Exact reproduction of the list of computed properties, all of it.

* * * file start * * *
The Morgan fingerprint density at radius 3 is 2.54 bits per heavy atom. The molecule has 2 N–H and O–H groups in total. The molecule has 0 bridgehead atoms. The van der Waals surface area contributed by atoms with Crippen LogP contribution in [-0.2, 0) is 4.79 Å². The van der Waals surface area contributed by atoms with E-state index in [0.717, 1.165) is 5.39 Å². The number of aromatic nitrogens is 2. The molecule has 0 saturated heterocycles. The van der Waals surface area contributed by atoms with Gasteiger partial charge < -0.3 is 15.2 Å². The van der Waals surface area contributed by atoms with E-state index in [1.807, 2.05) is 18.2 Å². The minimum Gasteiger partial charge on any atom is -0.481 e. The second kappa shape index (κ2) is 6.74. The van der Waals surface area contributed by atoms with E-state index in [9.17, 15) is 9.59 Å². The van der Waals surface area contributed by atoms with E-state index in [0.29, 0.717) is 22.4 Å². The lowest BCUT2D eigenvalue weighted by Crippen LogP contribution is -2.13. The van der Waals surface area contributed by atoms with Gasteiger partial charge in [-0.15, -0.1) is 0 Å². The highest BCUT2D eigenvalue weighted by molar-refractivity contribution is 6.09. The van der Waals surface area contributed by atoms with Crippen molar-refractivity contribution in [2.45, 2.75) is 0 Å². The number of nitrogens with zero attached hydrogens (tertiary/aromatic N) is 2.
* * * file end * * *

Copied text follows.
The Morgan fingerprint density at radius 3 is 2.54 bits per heavy atom. The molecule has 2 N–H and O–H groups in total. The molecule has 0 bridgehead atoms. The van der Waals surface area contributed by atoms with Crippen LogP contribution in [-0.2, 0) is 4.79 Å². The van der Waals surface area contributed by atoms with E-state index in [0.717, 1.165) is 5.39 Å². The number of aromatic nitrogens is 2. The molecule has 0 saturated heterocycles. The van der Waals surface area contributed by atoms with Gasteiger partial charge < -0.3 is 15.2 Å². The van der Waals surface area contributed by atoms with E-state index in [1.807, 2.05) is 18.2 Å². The minimum Gasteiger partial charge on any atom is -0.481 e. The second kappa shape index (κ2) is 6.74. The van der Waals surface area contributed by atoms with E-state index in [9.17, 15) is 9.59 Å². The van der Waals surface area contributed by atoms with E-state index in [0.29, 0.717) is 22.4 Å². The lowest BCUT2D eigenvalue weighted by Crippen LogP contribution is -2.13. The van der Waals surface area contributed by atoms with Gasteiger partial charge in [-0.15, -0.1) is 0 Å². The highest BCUT2D eigenvalue weighted by molar-refractivity contribution is 6.09. The van der Waals surface area contributed by atoms with Crippen molar-refractivity contribution in [2.45, 2.75) is 0 Å². The number of nitrogens with zero attached hydrogens (tertiary/aromatic N) is 2.